However, back to the topic, I gradually realised that I cared too much about what people told me or what they thought. But honestly, people are too obsessed with their lives and trying to remember if they locked up the house before leaving to care about your walk, your cane, walking frame, wheelchair, crutches or how you dressed for a day out.



Gradually, though, as I started doing things I enjoyed, like exercising more and pushing my comfort zone by riding horses, training for that 5km and even going to University Law Balls, I slowly discovered a level of inner self-confidence I hadn’t experienced before. I started feeling comfortable in my skin.



A photo of me from a couple of years ago. I am wearing a one shoulder rose gold sequin dress with a slit up the side, I have one hand on my hip and the other holding my rose gold clutch back

I was developing a sense of self-worth and self-love that wasn’t dependent on what I looked like or what others thought about me.



Sure, this inner confidence then translated over into my wardrobe. I started wearing things my size and playing around with different combinations of clothes; I started dressing in a way that made me feel even more confident.



I realised that feeling attractive should never be based on outside opinions or validation and should never be focused only on looks; being a decent human being, especially today, is attractive, and it doesn’t matter whether you are disabled or not to be a decent human being!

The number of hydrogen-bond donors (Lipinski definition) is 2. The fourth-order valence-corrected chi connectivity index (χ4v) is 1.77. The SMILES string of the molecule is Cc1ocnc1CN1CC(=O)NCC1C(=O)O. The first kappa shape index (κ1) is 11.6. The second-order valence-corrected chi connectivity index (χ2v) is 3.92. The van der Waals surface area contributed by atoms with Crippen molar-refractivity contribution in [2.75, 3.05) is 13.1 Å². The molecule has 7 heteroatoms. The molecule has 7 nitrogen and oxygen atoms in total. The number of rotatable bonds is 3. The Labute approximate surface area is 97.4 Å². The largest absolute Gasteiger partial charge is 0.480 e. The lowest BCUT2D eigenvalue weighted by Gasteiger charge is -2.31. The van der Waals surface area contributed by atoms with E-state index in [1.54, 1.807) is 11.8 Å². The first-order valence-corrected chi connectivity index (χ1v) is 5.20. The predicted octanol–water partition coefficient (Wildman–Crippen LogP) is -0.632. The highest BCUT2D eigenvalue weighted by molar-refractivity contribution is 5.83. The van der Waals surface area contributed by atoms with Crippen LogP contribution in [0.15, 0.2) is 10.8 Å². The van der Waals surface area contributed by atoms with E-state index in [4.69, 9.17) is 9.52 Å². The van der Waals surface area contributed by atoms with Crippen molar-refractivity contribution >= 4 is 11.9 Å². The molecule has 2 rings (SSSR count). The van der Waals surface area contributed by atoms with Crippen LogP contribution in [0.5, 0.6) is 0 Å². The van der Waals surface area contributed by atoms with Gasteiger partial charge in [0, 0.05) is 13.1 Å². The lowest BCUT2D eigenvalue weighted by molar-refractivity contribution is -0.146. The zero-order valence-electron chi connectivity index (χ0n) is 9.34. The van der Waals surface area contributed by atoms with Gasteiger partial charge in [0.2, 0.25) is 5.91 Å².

I dress in a way that makes me feel confident and for no one else but myself. I know how I want to feel about myself, and clothing, hair, and makeup should always be an expression of yourself. It shouldn’t be used as an invisibility cloak.


I don’t need society to tell me I am attractive or desirable because I love myself, what I stand for, what I value, and, yes, indeed, how I look. Punishing myself and trying to fit society’s expectations serves no purpose. I would lose who I am as a person, which is more important than fitting in a box society deems the required standard.



Just because I am disabled doesn’t mean I shouldn’t wear that dress, that body suit, or feel attractive or desirable. My disability doesn’t make me any less human or any less of a woman. Because that is precisely what I am, a woman who deserves to feel desirable, attractive and confident for myself and no one else.


Till next week,


1 thought on “Attractive and Disabled”

  1. Jeff Collins

    You are a beautiful person, inside and out. I met you at Animal Instincts a couple of years ago and have watched your blog ever since. I used to be Jake’s support worker.
    I love reading your perspectives and agree with them all.
    If I can ever assist you, as a friend. give me a shout. Unfortunately you’re way of of my league ( and I’m old and married).
    I look forward to reading more